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Expand chart
Adapted from Hincks et al., 2018, “Oklahoma’s induced seismicity strongly linked to wastewater injection depth”; Map: Lazaro Gamio / Axios

Scientists know that wastewater injection related to fracking for oil and gas can induce earthquakes. A new study published in Science Thursday found that the deeper these injections go towards a layer of rock called the crystalline basement, the more likely they are to cause earthquakes.

Why it matters: Oklahoma never used to experience many earthquakes, but since 2009, a number of damaging temblors have shaken the area. "State regulators could cut about in half the number of man-made quakes by restricting deep injections in the ground," study author Thea Hinck told the Associated Press.

What they did: The researchers developed a statistical model to evaluate the relationship between well operations (including the depth and rate of injection and the volume of liquids), the geology surrounding the wells, and earthquakes.

  • They evaluated all the Class II wells (used for oil and gas production) in Oklahoma and studied the seismic activity there.
  • There were 2,264 earthquakes of magnitude 3 or greater recorded in the state for the six-year-period of collected data.

What they found: Restricting injection depths to 200–500 meters above the basement level could reduce earthquakes by a factor of 1.2–2.8.

  • Location matters: "It turns out there are patches of higher and lower potential within the broader zone, and this affects how likely it is any particular well will be implicated in earthquake trigger," study author Thomas Gernon tells Axios.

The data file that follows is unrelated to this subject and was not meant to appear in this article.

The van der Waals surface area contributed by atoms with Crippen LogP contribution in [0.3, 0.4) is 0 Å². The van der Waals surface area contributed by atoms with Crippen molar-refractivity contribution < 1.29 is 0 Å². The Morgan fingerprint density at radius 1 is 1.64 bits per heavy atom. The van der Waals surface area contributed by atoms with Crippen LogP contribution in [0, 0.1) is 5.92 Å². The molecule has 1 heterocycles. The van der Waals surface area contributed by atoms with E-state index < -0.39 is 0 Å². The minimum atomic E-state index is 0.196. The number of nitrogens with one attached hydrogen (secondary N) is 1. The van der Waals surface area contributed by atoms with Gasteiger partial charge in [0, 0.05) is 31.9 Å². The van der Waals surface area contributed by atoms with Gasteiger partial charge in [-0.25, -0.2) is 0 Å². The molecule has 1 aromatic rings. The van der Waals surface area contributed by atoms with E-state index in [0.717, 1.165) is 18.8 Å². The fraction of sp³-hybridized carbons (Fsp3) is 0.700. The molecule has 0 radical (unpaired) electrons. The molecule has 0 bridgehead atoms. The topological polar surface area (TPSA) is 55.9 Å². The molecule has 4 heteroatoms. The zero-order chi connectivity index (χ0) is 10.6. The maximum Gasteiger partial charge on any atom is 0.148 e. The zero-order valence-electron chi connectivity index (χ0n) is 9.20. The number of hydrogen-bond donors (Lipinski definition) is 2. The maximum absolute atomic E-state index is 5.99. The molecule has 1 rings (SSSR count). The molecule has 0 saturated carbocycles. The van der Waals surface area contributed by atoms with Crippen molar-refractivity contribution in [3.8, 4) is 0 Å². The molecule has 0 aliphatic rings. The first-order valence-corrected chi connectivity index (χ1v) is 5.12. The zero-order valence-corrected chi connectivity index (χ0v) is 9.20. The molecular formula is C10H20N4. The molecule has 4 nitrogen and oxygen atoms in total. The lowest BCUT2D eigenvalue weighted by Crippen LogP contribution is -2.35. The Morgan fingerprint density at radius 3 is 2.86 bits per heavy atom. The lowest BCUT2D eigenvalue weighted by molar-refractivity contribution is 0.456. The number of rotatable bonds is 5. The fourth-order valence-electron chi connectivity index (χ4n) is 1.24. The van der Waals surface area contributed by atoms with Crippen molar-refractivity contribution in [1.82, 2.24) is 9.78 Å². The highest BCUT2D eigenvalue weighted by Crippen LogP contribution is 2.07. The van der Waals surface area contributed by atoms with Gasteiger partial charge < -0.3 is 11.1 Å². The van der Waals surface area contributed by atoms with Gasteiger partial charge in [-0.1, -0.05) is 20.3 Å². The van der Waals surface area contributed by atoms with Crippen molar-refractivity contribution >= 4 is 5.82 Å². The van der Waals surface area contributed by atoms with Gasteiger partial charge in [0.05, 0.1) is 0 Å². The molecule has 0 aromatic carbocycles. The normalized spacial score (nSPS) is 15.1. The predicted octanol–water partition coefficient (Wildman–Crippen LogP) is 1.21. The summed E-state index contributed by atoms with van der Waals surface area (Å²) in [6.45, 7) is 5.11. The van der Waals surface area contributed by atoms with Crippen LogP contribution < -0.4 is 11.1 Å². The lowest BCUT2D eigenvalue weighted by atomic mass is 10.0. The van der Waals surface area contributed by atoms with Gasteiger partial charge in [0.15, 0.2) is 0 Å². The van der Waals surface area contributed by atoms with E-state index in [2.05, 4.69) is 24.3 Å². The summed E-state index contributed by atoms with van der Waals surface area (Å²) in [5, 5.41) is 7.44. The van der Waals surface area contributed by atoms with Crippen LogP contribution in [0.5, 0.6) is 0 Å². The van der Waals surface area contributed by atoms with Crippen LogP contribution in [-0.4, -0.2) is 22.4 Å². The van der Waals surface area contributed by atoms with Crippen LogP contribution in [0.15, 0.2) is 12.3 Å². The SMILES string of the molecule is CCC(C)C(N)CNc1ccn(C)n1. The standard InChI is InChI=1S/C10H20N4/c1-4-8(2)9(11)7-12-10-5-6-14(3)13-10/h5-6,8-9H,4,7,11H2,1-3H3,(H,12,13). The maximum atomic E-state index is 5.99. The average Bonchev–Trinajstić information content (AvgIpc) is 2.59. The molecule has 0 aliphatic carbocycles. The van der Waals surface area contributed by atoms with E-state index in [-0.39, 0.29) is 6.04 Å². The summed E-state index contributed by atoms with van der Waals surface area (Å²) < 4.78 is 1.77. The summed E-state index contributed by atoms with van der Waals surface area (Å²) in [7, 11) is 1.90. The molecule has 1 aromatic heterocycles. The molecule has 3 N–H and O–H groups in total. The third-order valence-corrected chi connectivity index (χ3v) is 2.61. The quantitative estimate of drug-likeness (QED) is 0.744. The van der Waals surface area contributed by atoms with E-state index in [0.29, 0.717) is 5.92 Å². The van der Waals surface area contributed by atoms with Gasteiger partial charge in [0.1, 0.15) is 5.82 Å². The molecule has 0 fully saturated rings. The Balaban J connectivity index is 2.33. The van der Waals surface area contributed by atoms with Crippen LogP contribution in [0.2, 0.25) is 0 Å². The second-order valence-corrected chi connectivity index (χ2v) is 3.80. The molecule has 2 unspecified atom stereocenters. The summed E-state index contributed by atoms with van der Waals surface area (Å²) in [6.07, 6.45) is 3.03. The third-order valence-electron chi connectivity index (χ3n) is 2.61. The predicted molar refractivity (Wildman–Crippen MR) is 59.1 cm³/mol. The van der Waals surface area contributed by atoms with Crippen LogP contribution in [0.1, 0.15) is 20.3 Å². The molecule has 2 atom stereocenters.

Another perspective: U.S. Geological Survey's Art McGarr, a geophysicist not part of this study, told Axios most of the study's findings had been shown before. However, he says it's important to continue research.

"In Oklahoma, it is especially important to understand the causes of seismic activity because this source of hazard can be controlled, in contrast to natural seismicity, which is beyond human control," he says.

Editor's note: The headline was corrected to reflect the wells in the study were wastewater injection wells and not fracking wells.

Go deeper

Right wing builds its own echo chamber

Expand chart
Data: Apptopia; Table: Axios Visuals

Conservatives are aggressively building their own apps, phones, cryptocurrencies and publishing houses in an attempt to circumvent what they see as an increasingly liberal internet and media ecosystem.

Why it matters: Many of these efforts couldn't exist without the backing of major corporate figures and billionaires who are eager to push back against things like "censorship" and "cancel culture."

Updated 3 hours ago - World

Myanmar's deposed leader Aung San Suu Kyi sentenced to 4 years in prison

An anti-coup protest in Yangon, Myanmar.Photo: Hkun Lat/Getty Images

A Myanmar court sentenced the country's ousted leader, Aung San Suu Kyi, on Monday to four years in prison on charges of "inciting public unrest" and breaking COVID-19 protocols, per the New York Times.

Why it matters: It's the first of several verdicts that could result in the 76-year-old Nobel laureate being imprisoned for the rest of her life. The 11 charges she faces have been widely criticised as politically motivated.

6 hours ago - World

Pope Francis denounces European governments' migrant response

Pope Francis adresses refugees at the Reception and Identification Centre (RIC) in Mytilene on the island of Lesbos on Sunday. Photo: Louisa Gouliamaki/Pool/AFP via Getty Images

Pope Francis criticized European countries' response to migrants and asylum seekers during his visit to a refugee camp on the Greek island of Lesbos Sunday.

Why it matters: The pope said "migration is a humanitarian crisis that concerns everyone," but little had changed in the global response to displaced peoples since his first visit to Lesbos five years ago, per a transcript of his remarks. "Human lives, real people, are at stake. ... let us stop this shipwreck of civilization!"